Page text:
Summer is in full bloom, and that often means a change in our routines. Whether it is more recreational time for yourself, a vow to get in better shape (maybe by taking up a new activity?), or you’re between seasons in your sport of choice, we all tend to play more in the summer and move differently. This seems like a good time to open the discussion on sports injuries and how to prevent them.
Here at the Club, we often hear of people getting injured doing recreational activities. We also see High School and College Athletes in the gym trying to keep up with their training in the off season. Everyone from the Saturday pick-up gamester to the Division I athlete has a change in routine in the summer. Injuries are common in any sport and can happen without warning.
The good news is that there are steps you can take to prevent the likelihood of receiving a sport related injury. Most sports have injuries that are more common to that specific sport than others. Preventing these injuries is often just a matter of strategic training. More often than not, injuries can be prevented by making sure that the muscular systems used most in that the specific sport are prepared to endure the wear and tear placed on them during practices and games.
Mike Boyle, one of the foremost experts in Strength and Conditioning, Functional Training and general fitness, talks about the Joint-by-Joint Approach. Essentially, the body is a chain reaction and one joint can only work properly and sustain continued and concentrated use if the other joints around it are functioning properly. Let’s take a look at the cause of four common sport-specific injuries and discuss how conditioning tailored to that sport can usually prevent the injury.
- Shoulder Wear and Tear Injuries common to baseball, tennis, volleyball, swimming, water polo and quarterbacking.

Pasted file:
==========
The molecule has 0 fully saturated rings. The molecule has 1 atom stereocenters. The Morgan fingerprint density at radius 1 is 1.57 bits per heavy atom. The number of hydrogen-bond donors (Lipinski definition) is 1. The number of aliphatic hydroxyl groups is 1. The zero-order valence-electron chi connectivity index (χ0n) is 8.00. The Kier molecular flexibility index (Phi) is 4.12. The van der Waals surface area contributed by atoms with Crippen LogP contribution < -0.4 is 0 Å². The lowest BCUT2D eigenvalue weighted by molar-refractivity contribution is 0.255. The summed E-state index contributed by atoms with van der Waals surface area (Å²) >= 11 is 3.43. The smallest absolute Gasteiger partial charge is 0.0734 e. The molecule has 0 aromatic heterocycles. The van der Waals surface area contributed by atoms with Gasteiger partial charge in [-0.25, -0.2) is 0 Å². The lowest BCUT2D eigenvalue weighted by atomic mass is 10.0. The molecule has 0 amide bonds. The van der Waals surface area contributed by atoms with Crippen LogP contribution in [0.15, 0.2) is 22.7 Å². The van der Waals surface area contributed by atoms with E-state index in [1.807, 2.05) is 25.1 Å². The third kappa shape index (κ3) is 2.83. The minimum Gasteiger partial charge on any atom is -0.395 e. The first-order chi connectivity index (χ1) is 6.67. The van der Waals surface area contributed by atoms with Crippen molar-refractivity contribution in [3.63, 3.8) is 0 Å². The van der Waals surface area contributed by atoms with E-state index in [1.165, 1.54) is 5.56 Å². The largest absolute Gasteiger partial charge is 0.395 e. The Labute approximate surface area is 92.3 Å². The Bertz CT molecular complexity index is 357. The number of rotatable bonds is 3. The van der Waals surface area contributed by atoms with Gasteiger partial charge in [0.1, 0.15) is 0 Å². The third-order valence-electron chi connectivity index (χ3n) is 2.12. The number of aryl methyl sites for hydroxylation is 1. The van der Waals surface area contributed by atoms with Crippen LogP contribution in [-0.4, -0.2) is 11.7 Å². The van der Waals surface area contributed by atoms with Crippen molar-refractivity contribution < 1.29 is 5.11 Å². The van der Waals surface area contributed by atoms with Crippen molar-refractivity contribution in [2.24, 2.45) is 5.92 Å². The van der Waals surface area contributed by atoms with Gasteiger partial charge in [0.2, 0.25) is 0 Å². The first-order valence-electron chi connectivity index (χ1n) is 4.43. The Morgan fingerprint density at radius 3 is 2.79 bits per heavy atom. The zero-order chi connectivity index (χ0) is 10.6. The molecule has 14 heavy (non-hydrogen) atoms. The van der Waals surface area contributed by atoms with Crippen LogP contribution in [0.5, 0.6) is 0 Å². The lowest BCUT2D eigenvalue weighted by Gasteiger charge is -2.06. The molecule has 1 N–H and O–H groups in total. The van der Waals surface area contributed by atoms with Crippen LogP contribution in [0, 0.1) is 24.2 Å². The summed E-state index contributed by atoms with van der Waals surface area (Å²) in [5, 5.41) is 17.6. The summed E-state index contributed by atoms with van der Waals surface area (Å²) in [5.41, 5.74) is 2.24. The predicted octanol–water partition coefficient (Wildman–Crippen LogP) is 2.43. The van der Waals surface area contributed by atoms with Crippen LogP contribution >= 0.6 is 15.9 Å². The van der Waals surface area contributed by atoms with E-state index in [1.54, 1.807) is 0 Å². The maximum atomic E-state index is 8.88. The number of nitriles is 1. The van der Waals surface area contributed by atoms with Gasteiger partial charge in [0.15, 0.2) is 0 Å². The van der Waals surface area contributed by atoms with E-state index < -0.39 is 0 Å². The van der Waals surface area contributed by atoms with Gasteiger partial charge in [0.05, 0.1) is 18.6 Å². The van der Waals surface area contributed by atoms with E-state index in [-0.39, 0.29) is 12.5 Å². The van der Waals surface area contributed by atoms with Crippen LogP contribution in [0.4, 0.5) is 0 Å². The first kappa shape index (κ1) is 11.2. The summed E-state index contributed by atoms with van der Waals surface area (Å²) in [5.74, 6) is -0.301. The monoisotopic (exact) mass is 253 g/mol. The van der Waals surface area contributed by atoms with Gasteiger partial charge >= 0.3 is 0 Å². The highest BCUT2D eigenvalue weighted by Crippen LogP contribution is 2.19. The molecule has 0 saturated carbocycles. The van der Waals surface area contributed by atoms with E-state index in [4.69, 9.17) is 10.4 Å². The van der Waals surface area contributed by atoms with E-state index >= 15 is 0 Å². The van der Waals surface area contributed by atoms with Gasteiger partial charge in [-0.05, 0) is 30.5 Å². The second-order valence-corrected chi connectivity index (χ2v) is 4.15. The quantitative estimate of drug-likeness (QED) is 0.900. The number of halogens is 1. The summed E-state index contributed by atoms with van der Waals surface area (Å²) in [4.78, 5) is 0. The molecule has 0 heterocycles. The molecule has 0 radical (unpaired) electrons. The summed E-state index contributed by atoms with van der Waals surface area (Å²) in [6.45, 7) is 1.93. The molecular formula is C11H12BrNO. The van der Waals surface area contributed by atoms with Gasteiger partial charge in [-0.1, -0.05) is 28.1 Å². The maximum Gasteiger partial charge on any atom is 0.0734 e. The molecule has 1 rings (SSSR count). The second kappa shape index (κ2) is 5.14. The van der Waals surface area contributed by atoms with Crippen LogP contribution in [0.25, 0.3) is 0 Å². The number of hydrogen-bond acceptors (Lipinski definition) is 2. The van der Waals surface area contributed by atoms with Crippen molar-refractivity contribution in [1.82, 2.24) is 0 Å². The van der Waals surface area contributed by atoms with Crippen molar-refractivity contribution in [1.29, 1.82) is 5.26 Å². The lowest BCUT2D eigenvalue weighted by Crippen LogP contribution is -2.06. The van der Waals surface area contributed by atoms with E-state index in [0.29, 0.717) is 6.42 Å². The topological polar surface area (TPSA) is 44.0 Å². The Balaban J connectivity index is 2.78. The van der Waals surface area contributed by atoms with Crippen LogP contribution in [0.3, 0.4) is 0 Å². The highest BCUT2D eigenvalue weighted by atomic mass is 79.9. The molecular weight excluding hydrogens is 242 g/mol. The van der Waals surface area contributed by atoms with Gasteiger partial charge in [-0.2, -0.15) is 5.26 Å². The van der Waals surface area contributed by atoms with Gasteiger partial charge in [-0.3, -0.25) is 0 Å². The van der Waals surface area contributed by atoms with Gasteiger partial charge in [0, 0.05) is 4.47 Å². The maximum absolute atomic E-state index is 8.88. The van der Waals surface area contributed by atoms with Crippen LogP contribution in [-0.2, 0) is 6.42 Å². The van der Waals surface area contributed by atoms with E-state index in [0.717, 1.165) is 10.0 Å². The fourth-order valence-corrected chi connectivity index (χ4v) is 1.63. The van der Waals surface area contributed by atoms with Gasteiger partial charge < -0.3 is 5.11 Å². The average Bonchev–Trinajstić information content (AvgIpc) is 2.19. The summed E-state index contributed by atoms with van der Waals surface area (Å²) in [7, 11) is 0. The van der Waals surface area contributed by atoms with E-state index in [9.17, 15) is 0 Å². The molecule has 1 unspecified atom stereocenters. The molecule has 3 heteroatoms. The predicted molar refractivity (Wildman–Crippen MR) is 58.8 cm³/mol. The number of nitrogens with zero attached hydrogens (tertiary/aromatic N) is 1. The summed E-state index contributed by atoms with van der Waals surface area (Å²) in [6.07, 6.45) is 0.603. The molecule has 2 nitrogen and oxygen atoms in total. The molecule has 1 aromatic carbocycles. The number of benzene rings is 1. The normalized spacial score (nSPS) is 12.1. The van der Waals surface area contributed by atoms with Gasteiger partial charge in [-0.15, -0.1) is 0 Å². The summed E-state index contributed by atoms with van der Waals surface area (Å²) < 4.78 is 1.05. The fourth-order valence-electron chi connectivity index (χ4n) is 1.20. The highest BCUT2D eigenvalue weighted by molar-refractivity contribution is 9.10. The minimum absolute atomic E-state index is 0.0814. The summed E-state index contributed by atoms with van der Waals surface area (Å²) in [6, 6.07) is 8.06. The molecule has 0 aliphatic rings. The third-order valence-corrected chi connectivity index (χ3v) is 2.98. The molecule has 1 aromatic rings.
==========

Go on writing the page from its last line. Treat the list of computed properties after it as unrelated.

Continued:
- Neck and Upper Back Strain that can occur as a result of limited shoulder mobility.
- Ankle, Knee and Hip Impact Injuries common to football, basketball and other contact sports.
- Knee Wear and Tear and Overuse Injuries common to running as a sport in itself or as a component of a sport.
Wear and tear injuries in the shoulders are common for athletes who rely on their throwing ability. In baseball, for example, repeated overhead movements are inevitable. Constantly throwing a baseball with power behind it overtime will wear and eventually tear your acromioclavicular (AC) joint. This in turn could affect your scapula causing a whole mess of things to happen. This injury isn’t just prone to baseball players but any sport that requires consistent overhead motions such as: tennis, volleyball, swimming, water polo and football quarterbacks to name a few.
There are many drills to help prevent this injury for these athletes. When looking at a strength and conditioning program for athletes with these constant overhead motions, you want to partner strengthening/rehabilitation movements with mobility drills. Partnering these together will allow the athlete to constantly increase their shoulder strength but also help them maintain, if not increase, their range of motion. This will also help reduce the athlete’s soreness the next day since the mobility drills in the strength and conditioning program will help push lactic acid out of that particular muscle.